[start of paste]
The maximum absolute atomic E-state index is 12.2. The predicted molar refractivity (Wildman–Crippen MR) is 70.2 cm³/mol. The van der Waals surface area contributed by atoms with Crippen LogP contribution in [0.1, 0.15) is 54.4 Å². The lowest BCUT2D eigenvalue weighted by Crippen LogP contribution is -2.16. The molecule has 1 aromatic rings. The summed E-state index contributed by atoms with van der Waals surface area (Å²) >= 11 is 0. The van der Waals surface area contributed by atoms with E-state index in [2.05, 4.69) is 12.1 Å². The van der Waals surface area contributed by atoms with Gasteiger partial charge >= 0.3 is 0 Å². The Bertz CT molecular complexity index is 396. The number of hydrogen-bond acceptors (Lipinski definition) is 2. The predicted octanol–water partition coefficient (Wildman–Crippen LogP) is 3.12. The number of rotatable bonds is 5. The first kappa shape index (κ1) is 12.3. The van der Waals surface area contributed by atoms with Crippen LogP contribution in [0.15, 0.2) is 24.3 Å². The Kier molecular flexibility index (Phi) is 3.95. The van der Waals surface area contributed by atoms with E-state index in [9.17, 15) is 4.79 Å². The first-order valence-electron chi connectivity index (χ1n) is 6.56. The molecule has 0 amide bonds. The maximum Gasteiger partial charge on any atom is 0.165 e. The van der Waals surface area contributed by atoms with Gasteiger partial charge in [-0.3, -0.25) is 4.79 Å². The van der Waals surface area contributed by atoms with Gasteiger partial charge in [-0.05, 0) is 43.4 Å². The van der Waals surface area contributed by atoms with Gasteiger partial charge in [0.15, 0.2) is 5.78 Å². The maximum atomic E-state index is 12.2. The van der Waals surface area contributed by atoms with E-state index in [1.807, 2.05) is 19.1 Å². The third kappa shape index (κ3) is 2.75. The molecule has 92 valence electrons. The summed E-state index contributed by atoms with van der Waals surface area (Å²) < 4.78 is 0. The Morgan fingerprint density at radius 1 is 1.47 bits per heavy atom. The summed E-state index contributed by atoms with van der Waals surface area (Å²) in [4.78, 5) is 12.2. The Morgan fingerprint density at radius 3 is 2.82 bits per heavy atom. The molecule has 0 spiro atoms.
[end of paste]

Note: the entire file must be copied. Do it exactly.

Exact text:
The maximum absolute atomic E-state index is 12.2. The predicted molar refractivity (Wildman–Crippen MR) is 70.2 cm³/mol. The van der Waals surface area contributed by atoms with Crippen LogP contribution in [0.1, 0.15) is 54.4 Å². The lowest BCUT2D eigenvalue weighted by Crippen LogP contribution is -2.16. The molecule has 1 aromatic rings. The summed E-state index contributed by atoms with van der Waals surface area (Å²) >= 11 is 0. The van der Waals surface area contributed by atoms with E-state index in [2.05, 4.69) is 12.1 Å². The van der Waals surface area contributed by atoms with Gasteiger partial charge >= 0.3 is 0 Å². The Bertz CT molecular complexity index is 396. The number of hydrogen-bond acceptors (Lipinski definition) is 2. The predicted octanol–water partition coefficient (Wildman–Crippen LogP) is 3.12. The number of rotatable bonds is 5. The first kappa shape index (κ1) is 12.3. The van der Waals surface area contributed by atoms with Crippen LogP contribution in [0.15, 0.2) is 24.3 Å². The Kier molecular flexibility index (Phi) is 3.95. The van der Waals surface area contributed by atoms with E-state index in [9.17, 15) is 4.79 Å². The first-order valence-electron chi connectivity index (χ1n) is 6.56. The molecule has 0 amide bonds. The maximum Gasteiger partial charge on any atom is 0.165 e. The van der Waals surface area contributed by atoms with Gasteiger partial charge in [-0.3, -0.25) is 4.79 Å². The van der Waals surface area contributed by atoms with Gasteiger partial charge in [-0.05, 0) is 43.4 Å². The van der Waals surface area contributed by atoms with Gasteiger partial charge in [0.15, 0.2) is 5.78 Å². The maximum atomic E-state index is 12.2. The van der Waals surface area contributed by atoms with E-state index in [1.807, 2.05) is 19.1 Å². The third kappa shape index (κ3) is 2.75. The molecule has 92 valence electrons. The summed E-state index contributed by atoms with van der Waals surface area (Å²) < 4.78 is 0. The Morgan fingerprint density at radius 1 is 1.47 bits per heavy atom. The summed E-state index contributed by atoms with van der Waals surface area (Å²) in [4.78, 5) is 12.2. The Morgan fingerprint density at radius 3 is 2.82 bits per heavy atom. The molecule has 0 spiro atoms.